5. Address issues within the school community’s locus of control and focused on improving the student experience (academic and social-emotional learning) ;
  6. Meet or liaison with, and collaborate with other school teams (e.g. ILT/ Data Team, SST, RTI/MTSS, Counseling Teams, etc.);
  7. Leverage the opportunity to inform and implement strategies and plans to advance racial equity and social justice across the school community;
  8. Leverage the opportunity to collaborate and build relationships with stakeholders across spectrums, and leverage internal expertise to advance the goals of the effort; and
  9. Leverage the opportunity to build personal and professional knowledge and skills, including strategic planning, effective communications, complex problem solving, application of equity assessment tools for planning and decision-making, and in-depth analysis of equity and racial justice.

Desired Characteristics of Individual Equity Team Members

  1. Commitment to anti-racism, social justice, educational equity; with passion and energy to motivate others;
  2. Knowledge of equity and inequity and issues in CPS related to race, culture, learning differences, linguistic challenges, gender identification, and sexual orientation, etc.;
  3. Collaborative in working across differences and organizing for collective results;
  4. Leadership experiences and ability to be a visible and vocal champion for equity;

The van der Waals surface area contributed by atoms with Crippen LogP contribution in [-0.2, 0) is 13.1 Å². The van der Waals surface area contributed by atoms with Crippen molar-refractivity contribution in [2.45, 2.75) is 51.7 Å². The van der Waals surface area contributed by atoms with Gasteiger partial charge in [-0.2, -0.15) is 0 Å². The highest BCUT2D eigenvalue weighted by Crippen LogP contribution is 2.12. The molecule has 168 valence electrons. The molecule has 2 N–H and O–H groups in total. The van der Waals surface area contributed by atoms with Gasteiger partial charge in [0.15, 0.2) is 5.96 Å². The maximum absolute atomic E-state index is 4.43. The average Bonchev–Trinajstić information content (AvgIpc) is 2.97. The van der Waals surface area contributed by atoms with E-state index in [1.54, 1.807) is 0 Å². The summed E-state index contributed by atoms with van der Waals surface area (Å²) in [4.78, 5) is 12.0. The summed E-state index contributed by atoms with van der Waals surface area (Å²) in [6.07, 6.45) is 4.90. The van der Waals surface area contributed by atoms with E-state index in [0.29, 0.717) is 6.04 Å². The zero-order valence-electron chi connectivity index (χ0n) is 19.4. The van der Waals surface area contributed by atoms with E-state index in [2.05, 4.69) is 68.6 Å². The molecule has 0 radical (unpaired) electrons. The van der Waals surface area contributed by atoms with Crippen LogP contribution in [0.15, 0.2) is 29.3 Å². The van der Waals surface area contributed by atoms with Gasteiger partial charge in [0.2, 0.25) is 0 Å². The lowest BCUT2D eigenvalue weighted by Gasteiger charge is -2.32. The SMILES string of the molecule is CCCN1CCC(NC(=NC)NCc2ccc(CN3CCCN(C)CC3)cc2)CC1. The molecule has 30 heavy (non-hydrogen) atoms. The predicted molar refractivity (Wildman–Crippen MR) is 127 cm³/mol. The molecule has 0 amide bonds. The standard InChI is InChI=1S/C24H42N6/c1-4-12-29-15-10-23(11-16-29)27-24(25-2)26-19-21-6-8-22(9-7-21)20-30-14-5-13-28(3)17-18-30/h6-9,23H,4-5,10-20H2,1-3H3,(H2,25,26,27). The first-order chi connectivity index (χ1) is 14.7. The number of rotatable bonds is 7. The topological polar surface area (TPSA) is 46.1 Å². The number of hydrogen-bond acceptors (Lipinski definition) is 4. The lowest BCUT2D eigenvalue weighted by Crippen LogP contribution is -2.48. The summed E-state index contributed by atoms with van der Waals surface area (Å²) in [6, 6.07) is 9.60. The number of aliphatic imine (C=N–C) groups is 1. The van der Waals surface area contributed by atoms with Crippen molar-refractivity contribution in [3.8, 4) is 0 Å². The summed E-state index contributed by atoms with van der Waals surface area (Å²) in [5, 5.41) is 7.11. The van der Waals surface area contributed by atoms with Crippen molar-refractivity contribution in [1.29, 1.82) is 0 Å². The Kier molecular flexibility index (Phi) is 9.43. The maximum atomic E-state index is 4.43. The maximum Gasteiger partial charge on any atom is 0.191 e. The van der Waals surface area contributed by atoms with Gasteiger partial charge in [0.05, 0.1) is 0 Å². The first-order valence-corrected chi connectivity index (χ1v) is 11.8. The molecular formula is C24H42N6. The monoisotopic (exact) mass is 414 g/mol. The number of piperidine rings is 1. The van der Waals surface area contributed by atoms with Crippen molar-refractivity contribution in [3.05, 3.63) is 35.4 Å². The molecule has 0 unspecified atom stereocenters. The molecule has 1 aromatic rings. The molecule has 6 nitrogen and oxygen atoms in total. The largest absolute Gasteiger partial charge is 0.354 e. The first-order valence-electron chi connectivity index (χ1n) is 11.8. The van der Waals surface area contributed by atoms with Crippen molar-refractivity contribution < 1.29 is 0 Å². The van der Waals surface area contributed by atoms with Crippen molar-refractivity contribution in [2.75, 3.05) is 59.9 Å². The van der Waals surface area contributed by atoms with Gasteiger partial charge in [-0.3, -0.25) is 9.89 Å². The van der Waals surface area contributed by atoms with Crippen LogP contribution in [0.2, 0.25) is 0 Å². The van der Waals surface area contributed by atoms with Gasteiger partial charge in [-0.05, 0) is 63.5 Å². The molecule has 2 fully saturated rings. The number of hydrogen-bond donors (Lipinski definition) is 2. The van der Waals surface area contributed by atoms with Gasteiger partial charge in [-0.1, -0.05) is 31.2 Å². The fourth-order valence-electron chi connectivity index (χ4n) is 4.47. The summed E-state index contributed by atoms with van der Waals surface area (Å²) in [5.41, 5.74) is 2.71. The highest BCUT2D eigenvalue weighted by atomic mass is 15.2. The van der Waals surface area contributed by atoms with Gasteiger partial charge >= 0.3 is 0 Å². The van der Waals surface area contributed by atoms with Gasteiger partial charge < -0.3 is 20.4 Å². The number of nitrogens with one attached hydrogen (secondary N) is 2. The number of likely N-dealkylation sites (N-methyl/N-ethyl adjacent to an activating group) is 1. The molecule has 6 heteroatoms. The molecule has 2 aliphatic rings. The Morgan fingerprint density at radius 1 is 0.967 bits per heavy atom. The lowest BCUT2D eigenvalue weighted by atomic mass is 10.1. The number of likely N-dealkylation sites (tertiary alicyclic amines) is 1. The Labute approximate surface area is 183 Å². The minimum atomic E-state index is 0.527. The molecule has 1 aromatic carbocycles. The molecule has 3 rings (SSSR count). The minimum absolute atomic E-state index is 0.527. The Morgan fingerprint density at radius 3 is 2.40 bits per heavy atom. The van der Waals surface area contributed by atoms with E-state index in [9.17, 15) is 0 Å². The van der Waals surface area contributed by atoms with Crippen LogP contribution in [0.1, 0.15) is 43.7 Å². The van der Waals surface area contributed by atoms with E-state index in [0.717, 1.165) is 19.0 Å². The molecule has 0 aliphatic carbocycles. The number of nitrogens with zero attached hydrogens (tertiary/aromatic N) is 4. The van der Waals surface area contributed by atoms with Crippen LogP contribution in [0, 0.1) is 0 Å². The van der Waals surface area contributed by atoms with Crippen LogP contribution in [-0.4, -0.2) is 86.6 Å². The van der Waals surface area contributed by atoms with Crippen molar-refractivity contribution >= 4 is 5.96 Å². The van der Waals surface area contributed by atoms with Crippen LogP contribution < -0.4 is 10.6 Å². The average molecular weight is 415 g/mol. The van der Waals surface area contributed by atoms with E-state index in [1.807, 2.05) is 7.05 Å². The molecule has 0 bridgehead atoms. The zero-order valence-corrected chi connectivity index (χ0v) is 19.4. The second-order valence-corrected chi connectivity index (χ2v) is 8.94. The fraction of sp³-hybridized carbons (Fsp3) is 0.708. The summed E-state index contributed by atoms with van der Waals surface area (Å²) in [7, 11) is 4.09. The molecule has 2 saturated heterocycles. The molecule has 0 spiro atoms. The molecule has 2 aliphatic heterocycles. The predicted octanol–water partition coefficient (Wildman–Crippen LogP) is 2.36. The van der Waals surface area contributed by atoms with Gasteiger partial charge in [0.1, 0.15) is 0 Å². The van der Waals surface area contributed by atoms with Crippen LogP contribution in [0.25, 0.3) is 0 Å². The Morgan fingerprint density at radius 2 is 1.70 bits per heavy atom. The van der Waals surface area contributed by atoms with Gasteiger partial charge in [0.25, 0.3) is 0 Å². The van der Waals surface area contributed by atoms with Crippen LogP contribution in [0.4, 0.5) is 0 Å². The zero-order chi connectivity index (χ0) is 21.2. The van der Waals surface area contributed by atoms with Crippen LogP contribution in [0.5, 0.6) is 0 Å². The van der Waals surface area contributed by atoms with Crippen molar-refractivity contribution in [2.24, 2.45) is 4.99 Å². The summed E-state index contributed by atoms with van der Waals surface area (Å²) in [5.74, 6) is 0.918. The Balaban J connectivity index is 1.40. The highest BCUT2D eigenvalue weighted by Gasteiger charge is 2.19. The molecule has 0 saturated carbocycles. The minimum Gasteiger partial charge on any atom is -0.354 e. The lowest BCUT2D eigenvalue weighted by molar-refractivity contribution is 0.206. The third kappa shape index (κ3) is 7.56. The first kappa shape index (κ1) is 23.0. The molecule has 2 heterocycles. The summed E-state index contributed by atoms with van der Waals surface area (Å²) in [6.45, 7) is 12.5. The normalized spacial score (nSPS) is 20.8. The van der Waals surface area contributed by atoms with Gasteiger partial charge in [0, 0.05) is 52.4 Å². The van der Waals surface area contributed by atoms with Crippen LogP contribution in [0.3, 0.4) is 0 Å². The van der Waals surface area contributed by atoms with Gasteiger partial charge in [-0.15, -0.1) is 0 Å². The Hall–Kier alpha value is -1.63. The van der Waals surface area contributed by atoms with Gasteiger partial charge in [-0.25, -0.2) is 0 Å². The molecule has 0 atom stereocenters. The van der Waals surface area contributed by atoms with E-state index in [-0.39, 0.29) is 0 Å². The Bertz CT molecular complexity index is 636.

5. Communication skills to be a liaison and ambassador with a variety of audiences;
  6. Creativity to think outside the box to craft forward-thinking, innovative strategies;
  7. Capacity to engage in difficult conversations about race and equity;\
  8. Flexibility to work across barriers and to seize opportunities;
  9. Humility and curiosity to continually learn and engage in self-reflection;
  10. Relationships, internally and externally, that can be leveraged to expand engagement and buy-in; and
  11. Resilience to engage in deep, challenging, and long-term work.

OEIB Definitions
Anti-bias lens
refers to an intentional approach designed to increase understanding of differences and to center equity and actively challenge bias, stereotypes, and all forms of discrimination.

Anti-racist lens refers to an intentional focus by schools that acknowledges that racist beliefs, structures, and anti-Blackness sentiment are pervasive in education and requires schools to actively work to dismantle those beliefs and structures.

Achievement gaps refer to any significant, persistent disparities in academic performance between groups of students, based on income level, race, language, or program participation.

Opportunity gaps refer to gaps in access to resources, programs, etc.

Equity lens
refers to is a process for analyzing the impact of the design and implementation of policies and procedures on under-served and marginalized individuals and groups, and to identify and potentially eliminate barriers.

Office of Equity, Inclusion & Belonging

Contact Us

Manuel J. Fernandez, Chief Equity Officer
Leslie Jiménez, Director of Equity
Sam Musher, Youth Advocacy Specialist
Ailene Orr, Curriculum and Training Specialist
Mia Ferej, Special Assistant
Raymond Porch, Director of Family and Community Engagement
Manny Jeudy, Assistant Program Manager for Family Engagement
Debbie Bonilla, Family Engagement Specialist
Kasey Clermont, Social Worker For Students/Families Experiencing Housing Insecurity